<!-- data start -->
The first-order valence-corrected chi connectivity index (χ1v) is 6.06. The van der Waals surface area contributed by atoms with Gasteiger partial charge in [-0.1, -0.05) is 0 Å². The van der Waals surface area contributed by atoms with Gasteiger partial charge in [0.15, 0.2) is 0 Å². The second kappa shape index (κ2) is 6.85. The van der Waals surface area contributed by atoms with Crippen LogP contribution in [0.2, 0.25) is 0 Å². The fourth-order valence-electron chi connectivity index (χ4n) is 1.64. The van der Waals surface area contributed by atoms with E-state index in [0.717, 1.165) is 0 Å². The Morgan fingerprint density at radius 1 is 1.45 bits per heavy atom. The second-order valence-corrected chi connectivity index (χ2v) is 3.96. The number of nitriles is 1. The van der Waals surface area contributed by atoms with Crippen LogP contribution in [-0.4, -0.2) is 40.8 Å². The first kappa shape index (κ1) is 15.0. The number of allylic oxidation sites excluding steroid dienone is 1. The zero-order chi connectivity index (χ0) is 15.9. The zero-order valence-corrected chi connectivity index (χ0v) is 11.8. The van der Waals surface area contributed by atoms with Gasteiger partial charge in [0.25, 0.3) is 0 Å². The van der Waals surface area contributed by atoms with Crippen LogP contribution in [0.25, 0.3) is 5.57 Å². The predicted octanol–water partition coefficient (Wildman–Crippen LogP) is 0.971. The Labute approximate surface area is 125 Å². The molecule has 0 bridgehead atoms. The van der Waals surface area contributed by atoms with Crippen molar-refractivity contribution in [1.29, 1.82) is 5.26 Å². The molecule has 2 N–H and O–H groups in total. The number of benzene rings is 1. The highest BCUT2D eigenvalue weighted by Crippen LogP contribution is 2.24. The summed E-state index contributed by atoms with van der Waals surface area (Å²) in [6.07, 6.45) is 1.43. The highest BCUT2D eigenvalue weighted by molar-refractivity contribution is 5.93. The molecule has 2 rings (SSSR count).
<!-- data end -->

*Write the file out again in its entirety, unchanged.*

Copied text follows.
The first-order valence-corrected chi connectivity index (χ1v) is 6.06. The van der Waals surface area contributed by atoms with Gasteiger partial charge in [-0.1, -0.05) is 0 Å². The van der Waals surface area contributed by atoms with Gasteiger partial charge in [0.15, 0.2) is 0 Å². The second kappa shape index (κ2) is 6.85. The van der Waals surface area contributed by atoms with Crippen LogP contribution in [0.2, 0.25) is 0 Å². The fourth-order valence-electron chi connectivity index (χ4n) is 1.64. The van der Waals surface area contributed by atoms with E-state index in [0.717, 1.165) is 0 Å². The Morgan fingerprint density at radius 1 is 1.45 bits per heavy atom. The second-order valence-corrected chi connectivity index (χ2v) is 3.96. The number of nitriles is 1. The van der Waals surface area contributed by atoms with Crippen LogP contribution in [-0.4, -0.2) is 40.8 Å². The first kappa shape index (κ1) is 15.0. The number of allylic oxidation sites excluding steroid dienone is 1. The zero-order chi connectivity index (χ0) is 15.9. The zero-order valence-corrected chi connectivity index (χ0v) is 11.8. The van der Waals surface area contributed by atoms with Gasteiger partial charge in [0.25, 0.3) is 0 Å². The van der Waals surface area contributed by atoms with Crippen LogP contribution in [0.25, 0.3) is 5.57 Å². The predicted octanol–water partition coefficient (Wildman–Crippen LogP) is 0.971. The Labute approximate surface area is 125 Å². The molecule has 0 bridgehead atoms. The van der Waals surface area contributed by atoms with Crippen molar-refractivity contribution in [1.29, 1.82) is 5.26 Å². The molecule has 2 N–H and O–H groups in total. The number of benzene rings is 1. The highest BCUT2D eigenvalue weighted by Crippen LogP contribution is 2.24. The summed E-state index contributed by atoms with van der Waals surface area (Å²) in [6.07, 6.45) is 1.43. The highest BCUT2D eigenvalue weighted by molar-refractivity contribution is 5.93. The molecule has 2 rings (SSSR count).